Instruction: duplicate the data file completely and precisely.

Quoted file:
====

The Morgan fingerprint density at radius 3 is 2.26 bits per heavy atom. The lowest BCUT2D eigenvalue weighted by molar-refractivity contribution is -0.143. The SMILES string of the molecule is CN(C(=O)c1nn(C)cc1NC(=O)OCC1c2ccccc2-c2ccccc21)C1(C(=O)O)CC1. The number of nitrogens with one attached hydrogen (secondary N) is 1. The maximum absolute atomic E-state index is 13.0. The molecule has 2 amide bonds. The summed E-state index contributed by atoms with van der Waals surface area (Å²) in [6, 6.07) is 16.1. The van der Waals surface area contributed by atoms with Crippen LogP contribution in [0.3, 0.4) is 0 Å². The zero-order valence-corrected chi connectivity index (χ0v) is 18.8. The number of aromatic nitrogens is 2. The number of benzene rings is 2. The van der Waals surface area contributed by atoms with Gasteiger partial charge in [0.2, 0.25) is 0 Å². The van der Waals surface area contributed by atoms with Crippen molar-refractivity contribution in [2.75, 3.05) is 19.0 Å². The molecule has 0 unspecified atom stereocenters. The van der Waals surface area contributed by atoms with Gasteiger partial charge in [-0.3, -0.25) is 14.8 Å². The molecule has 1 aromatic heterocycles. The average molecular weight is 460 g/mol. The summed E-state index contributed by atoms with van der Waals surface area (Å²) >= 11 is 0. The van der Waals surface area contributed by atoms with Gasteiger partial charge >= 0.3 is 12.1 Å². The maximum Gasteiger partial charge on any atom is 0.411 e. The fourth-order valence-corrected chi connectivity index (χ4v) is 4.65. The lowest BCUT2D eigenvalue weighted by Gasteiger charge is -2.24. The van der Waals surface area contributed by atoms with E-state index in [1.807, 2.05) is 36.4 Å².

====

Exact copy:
The Morgan fingerprint density at radius 3 is 2.26 bits per heavy atom. The lowest BCUT2D eigenvalue weighted by molar-refractivity contribution is -0.143. The SMILES string of the molecule is CN(C(=O)c1nn(C)cc1NC(=O)OCC1c2ccccc2-c2ccccc21)C1(C(=O)O)CC1. The number of nitrogens with one attached hydrogen (secondary N) is 1. The maximum absolute atomic E-state index is 13.0. The molecule has 2 amide bonds. The summed E-state index contributed by atoms with van der Waals surface area (Å²) in [6, 6.07) is 16.1. The van der Waals surface area contributed by atoms with Crippen LogP contribution in [0.3, 0.4) is 0 Å². The zero-order valence-corrected chi connectivity index (χ0v) is 18.8. The number of aromatic nitrogens is 2. The number of benzene rings is 2. The van der Waals surface area contributed by atoms with Gasteiger partial charge in [0.2, 0.25) is 0 Å². The van der Waals surface area contributed by atoms with Crippen molar-refractivity contribution in [2.75, 3.05) is 19.0 Å². The molecule has 0 unspecified atom stereocenters. The van der Waals surface area contributed by atoms with Gasteiger partial charge in [-0.3, -0.25) is 14.8 Å². The molecule has 1 aromatic heterocycles. The average molecular weight is 460 g/mol. The summed E-state index contributed by atoms with van der Waals surface area (Å²) >= 11 is 0. The van der Waals surface area contributed by atoms with Gasteiger partial charge >= 0.3 is 12.1 Å². The maximum Gasteiger partial charge on any atom is 0.411 e. The fourth-order valence-corrected chi connectivity index (χ4v) is 4.65. The lowest BCUT2D eigenvalue weighted by Gasteiger charge is -2.24. The van der Waals surface area contributed by atoms with E-state index in [1.807, 2.05) is 36.4 Å².